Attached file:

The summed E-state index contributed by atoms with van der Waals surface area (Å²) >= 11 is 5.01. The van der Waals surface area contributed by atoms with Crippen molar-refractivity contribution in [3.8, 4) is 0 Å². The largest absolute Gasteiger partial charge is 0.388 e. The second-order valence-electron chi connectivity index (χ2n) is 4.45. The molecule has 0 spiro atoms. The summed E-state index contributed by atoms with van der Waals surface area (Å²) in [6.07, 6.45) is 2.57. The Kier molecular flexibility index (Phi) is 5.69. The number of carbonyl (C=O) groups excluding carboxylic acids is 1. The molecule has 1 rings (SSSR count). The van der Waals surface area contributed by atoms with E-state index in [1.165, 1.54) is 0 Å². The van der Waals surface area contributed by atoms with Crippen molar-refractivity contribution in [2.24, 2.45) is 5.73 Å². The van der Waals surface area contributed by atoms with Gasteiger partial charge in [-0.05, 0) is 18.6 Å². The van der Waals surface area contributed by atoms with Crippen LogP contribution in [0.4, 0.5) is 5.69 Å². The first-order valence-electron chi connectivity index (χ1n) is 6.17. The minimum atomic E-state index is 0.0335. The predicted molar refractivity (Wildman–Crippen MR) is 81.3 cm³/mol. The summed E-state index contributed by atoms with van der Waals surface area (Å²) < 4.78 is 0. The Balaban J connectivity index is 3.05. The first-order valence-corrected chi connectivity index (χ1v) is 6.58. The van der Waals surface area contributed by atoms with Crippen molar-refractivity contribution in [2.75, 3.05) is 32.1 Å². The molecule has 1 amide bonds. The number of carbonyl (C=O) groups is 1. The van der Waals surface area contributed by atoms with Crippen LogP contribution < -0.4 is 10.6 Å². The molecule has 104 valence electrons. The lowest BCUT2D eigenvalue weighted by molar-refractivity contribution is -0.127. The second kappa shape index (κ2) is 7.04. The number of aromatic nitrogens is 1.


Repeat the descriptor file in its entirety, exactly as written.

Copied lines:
The summed E-state index contributed by atoms with van der Waals surface area (Å²) >= 11 is 5.01. The van der Waals surface area contributed by atoms with Crippen molar-refractivity contribution in [3.8, 4) is 0 Å². The largest absolute Gasteiger partial charge is 0.388 e. The second-order valence-electron chi connectivity index (χ2n) is 4.45. The molecule has 0 spiro atoms. The summed E-state index contributed by atoms with van der Waals surface area (Å²) in [6.07, 6.45) is 2.57. The Kier molecular flexibility index (Phi) is 5.69. The number of carbonyl (C=O) groups excluding carboxylic acids is 1. The molecule has 1 rings (SSSR count). The van der Waals surface area contributed by atoms with E-state index in [1.165, 1.54) is 0 Å². The van der Waals surface area contributed by atoms with Crippen molar-refractivity contribution in [2.24, 2.45) is 5.73 Å². The van der Waals surface area contributed by atoms with Gasteiger partial charge in [-0.05, 0) is 18.6 Å². The van der Waals surface area contributed by atoms with Crippen LogP contribution in [0.4, 0.5) is 5.69 Å². The first-order valence-electron chi connectivity index (χ1n) is 6.17. The minimum atomic E-state index is 0.0335. The predicted molar refractivity (Wildman–Crippen MR) is 81.3 cm³/mol. The summed E-state index contributed by atoms with van der Waals surface area (Å²) < 4.78 is 0. The Balaban J connectivity index is 3.05. The first-order valence-corrected chi connectivity index (χ1v) is 6.58. The van der Waals surface area contributed by atoms with Crippen molar-refractivity contribution in [2.75, 3.05) is 32.1 Å². The molecule has 1 amide bonds. The number of carbonyl (C=O) groups is 1. The van der Waals surface area contributed by atoms with Crippen LogP contribution < -0.4 is 10.6 Å². The molecule has 104 valence electrons. The lowest BCUT2D eigenvalue weighted by molar-refractivity contribution is -0.127. The second kappa shape index (κ2) is 7.04. The number of aromatic nitrogens is 1.